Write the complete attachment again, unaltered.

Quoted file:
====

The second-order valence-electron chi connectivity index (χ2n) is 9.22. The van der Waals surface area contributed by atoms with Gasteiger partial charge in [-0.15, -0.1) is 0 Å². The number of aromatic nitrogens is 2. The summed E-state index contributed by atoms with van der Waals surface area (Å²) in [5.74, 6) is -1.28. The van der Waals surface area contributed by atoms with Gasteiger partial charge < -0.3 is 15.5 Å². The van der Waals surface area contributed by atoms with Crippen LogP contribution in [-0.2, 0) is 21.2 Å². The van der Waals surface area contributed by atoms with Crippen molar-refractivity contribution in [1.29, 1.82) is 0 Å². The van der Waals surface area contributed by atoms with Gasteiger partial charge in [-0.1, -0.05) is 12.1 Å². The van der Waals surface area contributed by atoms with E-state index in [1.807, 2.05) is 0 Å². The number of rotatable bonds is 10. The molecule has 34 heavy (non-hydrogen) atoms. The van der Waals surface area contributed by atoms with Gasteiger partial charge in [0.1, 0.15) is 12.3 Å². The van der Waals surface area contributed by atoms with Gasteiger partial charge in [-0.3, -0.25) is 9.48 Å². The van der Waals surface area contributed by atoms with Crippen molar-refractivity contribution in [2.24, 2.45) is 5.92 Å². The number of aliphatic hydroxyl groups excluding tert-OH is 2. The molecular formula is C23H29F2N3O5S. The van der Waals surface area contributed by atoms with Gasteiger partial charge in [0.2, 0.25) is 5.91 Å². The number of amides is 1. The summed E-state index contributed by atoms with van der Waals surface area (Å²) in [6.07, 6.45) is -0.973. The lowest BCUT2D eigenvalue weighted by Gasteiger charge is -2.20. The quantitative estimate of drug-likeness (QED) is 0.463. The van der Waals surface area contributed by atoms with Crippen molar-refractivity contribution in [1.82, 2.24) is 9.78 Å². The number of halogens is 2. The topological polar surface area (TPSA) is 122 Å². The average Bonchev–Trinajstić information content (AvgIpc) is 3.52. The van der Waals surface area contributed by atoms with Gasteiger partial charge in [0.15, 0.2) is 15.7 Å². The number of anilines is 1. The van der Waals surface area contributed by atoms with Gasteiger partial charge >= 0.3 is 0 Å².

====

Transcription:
The second-order valence-electron chi connectivity index (χ2n) is 9.22. The van der Waals surface area contributed by atoms with Gasteiger partial charge in [-0.15, -0.1) is 0 Å². The number of aromatic nitrogens is 2. The summed E-state index contributed by atoms with van der Waals surface area (Å²) in [5.74, 6) is -1.28. The van der Waals surface area contributed by atoms with Gasteiger partial charge < -0.3 is 15.5 Å². The van der Waals surface area contributed by atoms with Crippen LogP contribution in [-0.2, 0) is 21.2 Å². The van der Waals surface area contributed by atoms with Crippen molar-refractivity contribution in [1.29, 1.82) is 0 Å². The van der Waals surface area contributed by atoms with Gasteiger partial charge in [-0.1, -0.05) is 12.1 Å². The van der Waals surface area contributed by atoms with E-state index in [1.807, 2.05) is 0 Å². The number of rotatable bonds is 10. The molecule has 34 heavy (non-hydrogen) atoms. The van der Waals surface area contributed by atoms with Gasteiger partial charge in [0.1, 0.15) is 12.3 Å². The van der Waals surface area contributed by atoms with Gasteiger partial charge in [-0.3, -0.25) is 9.48 Å². The van der Waals surface area contributed by atoms with Crippen molar-refractivity contribution in [2.24, 2.45) is 5.92 Å². The number of aliphatic hydroxyl groups excluding tert-OH is 2. The molecular formula is C23H29F2N3O5S. The van der Waals surface area contributed by atoms with Gasteiger partial charge in [0.2, 0.25) is 5.91 Å². The number of amides is 1. The summed E-state index contributed by atoms with van der Waals surface area (Å²) in [6.07, 6.45) is -0.973. The lowest BCUT2D eigenvalue weighted by Gasteiger charge is -2.20. The quantitative estimate of drug-likeness (QED) is 0.463. The van der Waals surface area contributed by atoms with Crippen molar-refractivity contribution in [1.82, 2.24) is 9.78 Å². The number of halogens is 2. The topological polar surface area (TPSA) is 122 Å². The average Bonchev–Trinajstić information content (AvgIpc) is 3.52. The van der Waals surface area contributed by atoms with Gasteiger partial charge in [0.15, 0.2) is 15.7 Å². The number of anilines is 1. The van der Waals surface area contributed by atoms with Gasteiger partial charge >= 0.3 is 0 Å².